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MRC News

Published on October 22, 2001
Collin Johnson
Health and Research News Service

Chris Gill and his band Gillmore recently preformed at a party kicking off Reunion Race, Methodist Rehabilitation Center's annual fund raiser.

JACKSON, Miss.—For Chris Gill, playing with his band, Gillmore, before a rowdy crowd is a pleasure that was almost lost forever. On a Tuesday afternoon last April, the 34 year-old Ridgeland man was driving to a Jackson restaurant to perform when an 18 wheeler struck his car. He never made it to the show.

Gill suffered numerous broken bones and a traumatic brain injury. After emergency surgery, he underwent intensive therapy at Methodist Rehabilitation Center to learn how to walk again.

Although injuries like Gill’s account for a large percentage of trauma cases in the U.S., most Americans are largely unaware of what a traumatic brain injury (TBI) is and how it’s treated even though physicians say awareness is the key to prevention. October is Brain Injury Awareness Month.

“More Americans will suffer brain injuries this year than will be diagnosed with HIV/AIDS, breast cancer and multiple sclerosis combined,” said Dr. Mark Sherer, director of the neuropsychology department at Methodist Rehab and the principal investigator of two TBI studies at the Jackson hospital. “It is essential that people do all they can to protect themselves to avoid these often life-changing injuries.”

A traumatic brain injury occurs when an outside physical force impacts the head and causes damage to the brain. This damage results in a diminished or altered state of consciousness for varying lengths of time and impairment in thinking, physical movement or behavior.

Nationwide, the Centers for Disease Control and Prevention estimate at least 1.5 million Americans will suffer a TBI this year. There are 5.3 million Americans living with a disability due to a brain injury and CDC estimates an annual cost to society of $48.3 billion.

“Research shows that safety measures such as wearing a bicycle helmet and using seat belts can prevent 85 percent of brain injuries,” said Lauren Fairburn, coordinator of Think First, Methodist Rehab’s injury prevention program. “Throughout the year we work with police officers, firefighters, paramedics and other health care workers all over Mississippi to encourage young children and teens to always think first about safety and injury prevention.”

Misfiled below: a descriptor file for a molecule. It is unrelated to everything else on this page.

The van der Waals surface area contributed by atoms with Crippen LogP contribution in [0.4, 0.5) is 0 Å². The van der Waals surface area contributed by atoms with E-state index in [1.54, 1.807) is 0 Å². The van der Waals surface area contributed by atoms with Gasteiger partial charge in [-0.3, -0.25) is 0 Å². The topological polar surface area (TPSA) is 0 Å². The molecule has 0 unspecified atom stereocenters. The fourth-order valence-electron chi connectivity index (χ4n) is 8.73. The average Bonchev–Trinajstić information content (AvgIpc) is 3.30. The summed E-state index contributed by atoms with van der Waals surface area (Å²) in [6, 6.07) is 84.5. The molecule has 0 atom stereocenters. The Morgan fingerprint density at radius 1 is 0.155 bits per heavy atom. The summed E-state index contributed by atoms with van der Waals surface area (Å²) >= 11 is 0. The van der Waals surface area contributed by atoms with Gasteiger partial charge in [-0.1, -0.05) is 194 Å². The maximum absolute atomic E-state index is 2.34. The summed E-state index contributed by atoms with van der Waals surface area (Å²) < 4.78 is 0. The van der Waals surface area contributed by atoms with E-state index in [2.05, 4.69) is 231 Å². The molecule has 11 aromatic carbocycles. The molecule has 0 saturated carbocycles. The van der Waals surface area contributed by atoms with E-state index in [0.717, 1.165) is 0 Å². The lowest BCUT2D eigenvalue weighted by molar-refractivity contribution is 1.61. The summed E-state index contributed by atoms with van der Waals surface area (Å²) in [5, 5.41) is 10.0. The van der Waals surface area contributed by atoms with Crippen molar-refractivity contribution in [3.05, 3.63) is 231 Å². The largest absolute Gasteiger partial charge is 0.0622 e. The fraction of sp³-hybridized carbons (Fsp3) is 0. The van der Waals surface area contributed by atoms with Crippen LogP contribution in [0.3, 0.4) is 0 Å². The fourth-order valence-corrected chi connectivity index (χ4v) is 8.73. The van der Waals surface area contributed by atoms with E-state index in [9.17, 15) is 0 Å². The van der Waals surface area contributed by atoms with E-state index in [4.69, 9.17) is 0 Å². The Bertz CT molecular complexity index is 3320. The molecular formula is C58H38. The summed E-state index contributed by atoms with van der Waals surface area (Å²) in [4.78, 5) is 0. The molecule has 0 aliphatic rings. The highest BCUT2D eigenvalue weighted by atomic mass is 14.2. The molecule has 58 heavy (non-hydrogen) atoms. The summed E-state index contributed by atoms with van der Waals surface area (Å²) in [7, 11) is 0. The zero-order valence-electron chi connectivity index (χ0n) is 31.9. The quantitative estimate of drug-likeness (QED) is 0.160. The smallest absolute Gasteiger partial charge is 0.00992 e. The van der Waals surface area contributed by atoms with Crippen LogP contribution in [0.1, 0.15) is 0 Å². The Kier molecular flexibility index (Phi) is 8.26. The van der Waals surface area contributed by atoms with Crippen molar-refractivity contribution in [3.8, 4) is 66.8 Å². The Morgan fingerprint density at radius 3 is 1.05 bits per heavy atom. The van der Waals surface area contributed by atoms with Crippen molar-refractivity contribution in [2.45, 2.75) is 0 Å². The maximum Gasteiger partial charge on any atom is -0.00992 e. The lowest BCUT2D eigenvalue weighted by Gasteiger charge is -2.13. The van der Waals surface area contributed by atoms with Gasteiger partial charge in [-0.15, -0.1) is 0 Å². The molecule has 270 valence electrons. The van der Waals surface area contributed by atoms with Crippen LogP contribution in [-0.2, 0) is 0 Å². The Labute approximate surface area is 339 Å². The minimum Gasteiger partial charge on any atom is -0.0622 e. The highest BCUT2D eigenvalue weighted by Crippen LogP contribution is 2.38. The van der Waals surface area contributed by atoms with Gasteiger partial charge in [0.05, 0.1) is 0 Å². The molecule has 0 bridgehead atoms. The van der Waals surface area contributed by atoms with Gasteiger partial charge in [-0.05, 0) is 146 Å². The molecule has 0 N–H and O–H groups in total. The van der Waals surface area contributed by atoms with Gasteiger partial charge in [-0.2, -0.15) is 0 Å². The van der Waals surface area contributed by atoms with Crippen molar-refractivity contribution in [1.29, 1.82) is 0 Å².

The Mississippi State Health Department estimates 2,000 Mississippian’s will suffer brain injuries this year and more than 800 will die from them. Nationwide, more than 50,000 Americans die of brain injuries each year and vehicle crashes like Gill’s are the leading cause, with falls a close second.

When Gill arrived at Methodist Rehab, he couldn’t walk and had sustained some cognitive damage from the accident. Some of the muscles in his face wouldn’t respond and left him with an altered appearance.

Therapy, focused on his physical recovery, helped Gill. “He has a lot of pain left from the broken bones and other injuries suffered in the wreck,” said physical therapist Connie Moore, who treats Gill in outpatient rehabilitation at the hospital’s east campus in Flowood. Gill’s muscles had atrophied while he was recovering from the wreck leaving him weaker overall.

“By increasing his strength through therapy, we will be able to make his movements less painful,” she added. “Making him as pain-free as possible is important to getting him back to the way he was before the accident.”

For the first two months following the accident, Gill needed a wheelchair to get around. “When I first started trying to walk again it was so hard,” Gill said. “I was like a toddler trying to learn it all over again.”

During rehabilitation, therapists have used treadmill gait therapy to improve Gill’s walking ability. With this therapy, a harness and system of pulleys is used to reduce some of the patient’s weight allowing him to walk on the treadmill without putting full force on body.

“Hopefully, he’ll be able to walk without his cane and without pain,” Moore said.

Gill has already accomplished a lot. After weeks of working with the hospital’s brain injury team, he’s already back at his job and playing gigs again.

“We’re doing a lot of shows already,” he said. “I love to play, but I’m trying to take it easy right now.”

During his inpatient stay at Methodist Rehab, Gill penned a new song about his injury and recovery. “It’s called the hospital blues,” he said with a sheepish smile.

“It is so good,” said his wife, Laura. “It tells the whole story about what he’s been through and the rehab. I’ve been trying to get him to record it.”